In my last article, “Apple: Still a Low-Risk Buy”, I received a comment which pointed out that my future P/E assumptions for Apple were low given my projected EPS growth rates through FY12. In the article I developed price ranges for FY10, 11 and 12 based on EPS of $15, $20 and $25 respectively representing annual growth rates of 65% (FY09 to FY10), 33% (FY10 to FY11) and 25% (FY11 to FY12). Future price ranges were based on recent crisis P/Es for Apple of 13 for the low, 17 on average and 21 for the high. All these P/E I’m using are much lower than the EPS growth rates assumed. How can I use future P/Es which place the PEG ratio well below 1.0? Lets take a look at history.
I would love for the market to start paying up for Apple as it does for Amazon (NASDAQ:AMZN) or Netflix (NASDAQ:NFLX), but history shows a persistent low PEG for Apple. Below is a graph of the PEG ratio for Apple going back to October 2006. The blue line equals actual P/E divided by the actual (vice projected) forward twelve-month earnings growth. The red line equals the actual P/E divided by my projected forward twelve-month earnings growth.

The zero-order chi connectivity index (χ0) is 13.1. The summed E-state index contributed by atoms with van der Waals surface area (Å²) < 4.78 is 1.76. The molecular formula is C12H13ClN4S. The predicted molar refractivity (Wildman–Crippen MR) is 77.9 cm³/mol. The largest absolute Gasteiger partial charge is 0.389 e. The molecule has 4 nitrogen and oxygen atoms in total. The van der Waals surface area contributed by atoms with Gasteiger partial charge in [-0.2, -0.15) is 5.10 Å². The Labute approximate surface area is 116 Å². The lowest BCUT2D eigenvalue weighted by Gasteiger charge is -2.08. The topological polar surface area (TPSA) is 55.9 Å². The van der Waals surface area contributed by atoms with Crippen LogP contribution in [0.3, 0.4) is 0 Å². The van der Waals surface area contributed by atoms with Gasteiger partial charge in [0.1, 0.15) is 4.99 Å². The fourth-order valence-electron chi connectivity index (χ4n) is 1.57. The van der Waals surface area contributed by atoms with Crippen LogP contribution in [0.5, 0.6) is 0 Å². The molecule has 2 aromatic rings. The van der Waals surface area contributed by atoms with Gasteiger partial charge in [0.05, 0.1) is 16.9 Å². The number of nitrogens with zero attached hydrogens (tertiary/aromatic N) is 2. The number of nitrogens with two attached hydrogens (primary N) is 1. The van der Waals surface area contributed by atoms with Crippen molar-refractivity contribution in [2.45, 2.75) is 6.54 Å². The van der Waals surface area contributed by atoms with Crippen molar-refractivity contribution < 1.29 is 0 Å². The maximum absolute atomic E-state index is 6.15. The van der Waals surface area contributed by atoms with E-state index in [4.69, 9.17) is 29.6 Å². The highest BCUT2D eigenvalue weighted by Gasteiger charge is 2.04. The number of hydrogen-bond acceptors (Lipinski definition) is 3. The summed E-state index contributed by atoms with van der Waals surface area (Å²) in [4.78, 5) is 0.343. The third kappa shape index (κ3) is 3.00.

The increased PEG in 2007 is due to Apple's first climb towards $200, which was arrested by the financial crisis.
Financial websites will not show today’s PEG ratio at these levels because of what I consider a low consensus EPS for FY10 and FY11 of $13.32 and $15.40 vs. my conservative estimates of $20 and $25. Additionally the PEG ratio can be calculated different ways. For example: Yahoo! Finance uses a 5-year expected growth rate for calculating PEG. In general, analysts are overly conservative on Apple earnings estimates and the farther out the estimate, the more conservative they get. For this reason, published PEG ratios for Apple are inflated.
History shows that investors have not been paying for Apple’s true growth potential. Right now, Apple shares can be picked up at a one-year PEG of 0.3 to 0.4, which is historically low, and will probably get a bit lower as the market stays manic over the EU sovereign debt crisis.
Disclosure: Author holds a long positions in AAPL